5. Repetitive stress injuries, such as carpal tunnel syndrome
6. Stress
7. EMF (electromagnetic field) exposure from common workplace devices
8. Germs and bacteria

Source: Accredited online colleges (

Friday, October 14, 2011

The Healthiest Foods of Fall

Start with chilies -- which like so many wonderful foods are harvested in the fall. Check out this article by Mark Bittman about roasted chilies, which includes links to recipes for roasted or broiled green chilies, pork and green chili stew, and a marvelous tortilla soup. My lead photo for this post is from Bittman's NY Times article. Yum.

As for other healthy foods whose deliciousness peaks in autumn and even into winter, Eating Well magazine lists their top six: broccoli, mushrooms, (new) potatoes, swiss chard (or other similar greens), cabbage and winter squashes. All are excellent ingredients for hearty casseroles, stews and soups -- just what your body craves when the weather gets chilly.
Go here to read the Eating Well article and get ideas about how to buy, store and cook these great fall veggies.

Wednesday, October 12, 2011

Five Foods for a Great Body

Eat these foods as often as possible to stay slim, fit and healthy!

1. Green beans

Filling up on green beans, and other high-fiber foods, can help you prevent weight gain or even promote weight loss—without dieting—suggests new research in The Journal of Nutrition. Researchers found that women who increased their fiber intake generally lost weight while women who decreased the fiber in their diets gained.

2. Salmon

The omega-3 fatty acids in oily fish—such as salmon and tuna—can boost your skin’s defenses against UV damage. In a study published earlier this year in the American Journal of Clinical Nutrition, researchers found that those who ate a little more than 5 ounces of omega-3-rich fish each week decreased the development of precancerous skin lesions by almost 30 percent. Scientists think the omega-3s act as a shield, protecting cell walls from free-radical damage.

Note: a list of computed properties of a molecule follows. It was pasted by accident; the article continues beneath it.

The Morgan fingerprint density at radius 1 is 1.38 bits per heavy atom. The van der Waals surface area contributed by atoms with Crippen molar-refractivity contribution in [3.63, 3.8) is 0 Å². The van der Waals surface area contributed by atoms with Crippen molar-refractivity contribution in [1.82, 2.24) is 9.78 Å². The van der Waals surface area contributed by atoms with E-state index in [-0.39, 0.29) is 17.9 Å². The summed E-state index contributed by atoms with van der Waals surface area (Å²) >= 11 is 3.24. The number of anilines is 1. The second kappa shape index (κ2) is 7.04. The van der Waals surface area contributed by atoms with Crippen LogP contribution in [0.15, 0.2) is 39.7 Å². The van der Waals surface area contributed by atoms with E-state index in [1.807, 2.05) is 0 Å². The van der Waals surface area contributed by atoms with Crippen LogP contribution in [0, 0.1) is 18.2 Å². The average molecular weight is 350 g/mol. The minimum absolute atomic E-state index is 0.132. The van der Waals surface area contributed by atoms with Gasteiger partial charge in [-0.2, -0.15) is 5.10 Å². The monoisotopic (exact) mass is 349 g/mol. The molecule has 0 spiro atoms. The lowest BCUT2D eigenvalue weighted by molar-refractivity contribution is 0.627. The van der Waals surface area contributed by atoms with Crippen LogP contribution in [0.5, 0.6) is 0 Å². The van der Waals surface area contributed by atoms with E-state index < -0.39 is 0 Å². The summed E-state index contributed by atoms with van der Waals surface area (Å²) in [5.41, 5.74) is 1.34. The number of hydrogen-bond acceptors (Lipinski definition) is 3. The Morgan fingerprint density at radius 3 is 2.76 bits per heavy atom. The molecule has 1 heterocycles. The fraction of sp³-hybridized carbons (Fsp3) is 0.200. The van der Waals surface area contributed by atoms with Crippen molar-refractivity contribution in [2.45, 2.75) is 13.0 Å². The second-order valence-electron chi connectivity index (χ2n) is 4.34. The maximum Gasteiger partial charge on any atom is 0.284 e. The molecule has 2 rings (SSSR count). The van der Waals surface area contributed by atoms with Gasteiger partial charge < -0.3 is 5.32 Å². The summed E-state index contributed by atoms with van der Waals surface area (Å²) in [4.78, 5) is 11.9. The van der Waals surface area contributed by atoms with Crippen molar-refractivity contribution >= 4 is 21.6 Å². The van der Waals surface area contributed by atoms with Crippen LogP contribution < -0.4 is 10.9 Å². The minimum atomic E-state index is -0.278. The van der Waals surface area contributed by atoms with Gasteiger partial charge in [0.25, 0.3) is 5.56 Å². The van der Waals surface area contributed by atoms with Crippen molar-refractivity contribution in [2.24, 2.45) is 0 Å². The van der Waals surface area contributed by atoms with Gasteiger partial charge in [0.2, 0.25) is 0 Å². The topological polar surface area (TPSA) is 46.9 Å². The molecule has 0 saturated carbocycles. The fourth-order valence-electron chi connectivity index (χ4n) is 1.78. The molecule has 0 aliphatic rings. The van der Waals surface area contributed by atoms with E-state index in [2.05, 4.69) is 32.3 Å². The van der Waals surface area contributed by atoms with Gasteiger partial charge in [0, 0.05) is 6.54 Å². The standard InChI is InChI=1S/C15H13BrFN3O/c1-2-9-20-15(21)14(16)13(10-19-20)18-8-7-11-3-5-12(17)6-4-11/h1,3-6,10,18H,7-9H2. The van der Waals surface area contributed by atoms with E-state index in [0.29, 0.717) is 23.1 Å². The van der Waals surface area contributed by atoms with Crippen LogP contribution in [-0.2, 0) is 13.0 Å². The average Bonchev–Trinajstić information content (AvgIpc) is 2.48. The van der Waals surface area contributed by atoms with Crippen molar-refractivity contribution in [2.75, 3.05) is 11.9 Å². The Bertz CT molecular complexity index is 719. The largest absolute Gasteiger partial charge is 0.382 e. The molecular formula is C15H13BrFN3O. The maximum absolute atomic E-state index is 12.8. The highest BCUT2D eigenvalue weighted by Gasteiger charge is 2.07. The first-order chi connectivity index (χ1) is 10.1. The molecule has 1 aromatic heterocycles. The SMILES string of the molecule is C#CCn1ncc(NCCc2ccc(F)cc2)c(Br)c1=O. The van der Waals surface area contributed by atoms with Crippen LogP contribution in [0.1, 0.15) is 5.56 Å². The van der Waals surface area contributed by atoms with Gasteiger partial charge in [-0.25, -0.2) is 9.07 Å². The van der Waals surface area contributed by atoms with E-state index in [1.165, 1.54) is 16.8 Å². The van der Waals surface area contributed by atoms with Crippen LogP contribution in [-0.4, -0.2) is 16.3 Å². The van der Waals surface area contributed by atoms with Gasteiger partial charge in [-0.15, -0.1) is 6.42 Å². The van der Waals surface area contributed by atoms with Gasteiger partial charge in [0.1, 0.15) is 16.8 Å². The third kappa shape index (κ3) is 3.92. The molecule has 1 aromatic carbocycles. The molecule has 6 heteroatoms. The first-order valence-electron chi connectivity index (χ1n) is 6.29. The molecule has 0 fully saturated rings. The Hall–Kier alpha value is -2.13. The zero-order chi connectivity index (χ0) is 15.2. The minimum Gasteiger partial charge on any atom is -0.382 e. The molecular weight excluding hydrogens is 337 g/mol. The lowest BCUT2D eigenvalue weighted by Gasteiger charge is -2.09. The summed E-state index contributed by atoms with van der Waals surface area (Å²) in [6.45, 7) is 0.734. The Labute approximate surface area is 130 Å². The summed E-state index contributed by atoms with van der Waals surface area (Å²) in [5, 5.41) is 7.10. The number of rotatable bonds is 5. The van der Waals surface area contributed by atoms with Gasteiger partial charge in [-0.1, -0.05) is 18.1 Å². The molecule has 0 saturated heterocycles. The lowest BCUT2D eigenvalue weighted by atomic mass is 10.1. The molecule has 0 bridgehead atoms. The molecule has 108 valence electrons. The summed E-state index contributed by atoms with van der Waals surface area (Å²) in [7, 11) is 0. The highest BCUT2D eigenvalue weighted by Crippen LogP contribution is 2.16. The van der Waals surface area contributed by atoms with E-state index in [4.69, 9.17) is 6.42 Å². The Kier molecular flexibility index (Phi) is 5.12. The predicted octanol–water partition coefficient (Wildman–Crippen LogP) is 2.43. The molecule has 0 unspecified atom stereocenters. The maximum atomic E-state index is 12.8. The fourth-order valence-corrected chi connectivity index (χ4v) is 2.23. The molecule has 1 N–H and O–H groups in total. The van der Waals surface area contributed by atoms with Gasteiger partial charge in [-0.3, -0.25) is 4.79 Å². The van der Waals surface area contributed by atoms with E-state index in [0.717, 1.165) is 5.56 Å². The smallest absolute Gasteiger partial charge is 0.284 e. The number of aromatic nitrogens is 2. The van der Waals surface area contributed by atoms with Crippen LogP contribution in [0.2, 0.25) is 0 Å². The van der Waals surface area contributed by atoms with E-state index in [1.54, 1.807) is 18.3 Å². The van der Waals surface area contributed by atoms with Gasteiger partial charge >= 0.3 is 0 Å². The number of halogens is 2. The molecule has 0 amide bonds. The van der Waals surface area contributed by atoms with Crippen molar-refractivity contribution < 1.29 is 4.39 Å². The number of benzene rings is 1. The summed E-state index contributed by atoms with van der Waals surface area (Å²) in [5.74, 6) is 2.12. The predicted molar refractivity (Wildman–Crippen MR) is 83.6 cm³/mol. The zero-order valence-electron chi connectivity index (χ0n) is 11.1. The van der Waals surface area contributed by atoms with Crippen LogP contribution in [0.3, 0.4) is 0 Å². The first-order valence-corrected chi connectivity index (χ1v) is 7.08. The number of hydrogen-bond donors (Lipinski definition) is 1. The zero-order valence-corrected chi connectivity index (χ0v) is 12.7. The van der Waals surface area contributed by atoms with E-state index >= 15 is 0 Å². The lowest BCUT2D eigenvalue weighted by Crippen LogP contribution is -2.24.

3. Blueberries

Eating just under a cup of mixed berries (such as red raspberries, strawberries, blueberries) daily for 8 weeks was associated with increased levels of “good” HDL cholesterol and lowered blood pressure—two positives when it comes to heart health—according to a recent study in the American Journal of Clinical Nutrition.

4. Watermelon

Research shows that eating foods that are full of water, such as watermelon, helps keep you satisfied on fewer calories. (Interestingly enough, drinking water alongside foods doesn’t have the safe effect.) At 92 percent water, watermelon is a good source of vitamin C. When it’s the red variety (some are orange or yellow), it also has lycopene, an antioxidant that may help protect against heart disease and some types of cancer.

5. Tomatoes

Eating more vitamin-C rich foods, such as oranges, tomatoes, strawberries and broccoli, may be a secret to smoother skin. A igher intake of vitamin C from foods is associated with a lower risk of having wrinkled skin and age-related skin dryness in middle-age women. Vitamin C’s youthful effects on skin may be due to its antioxidant properties, which help protect against ultraviolet rays, and its role in keeping skin firm via collagen synthesis, say the researchers.

Monday, October 10, 2011

Bourbon cocktails to try

This one is called Apples to Oranges, because most people think it must contain those fruits. In fact, it's really cucumber and grapefruit!

(Makes one drink)
2 slices cucumber, plus 2-3 thinner slices for garnish
2 ounces bourbon
1 ounce grapefruit juice (preferably freshly squeezed)
1/2 ounce simple syrup
Dash of bitters (optional)

In a cocktail shaker, muddle the cucumber slices. Add ice and all remaining ingredients except the cucumber garnish. Shake well. Strain into an ice-filled double-rocks glass and garnish with the thin cucumber slices.

For more bourbon cocktail recipes, click here.

Saturday, October 8, 2011

A Tavola

Fig, prosciutto and arugula pizza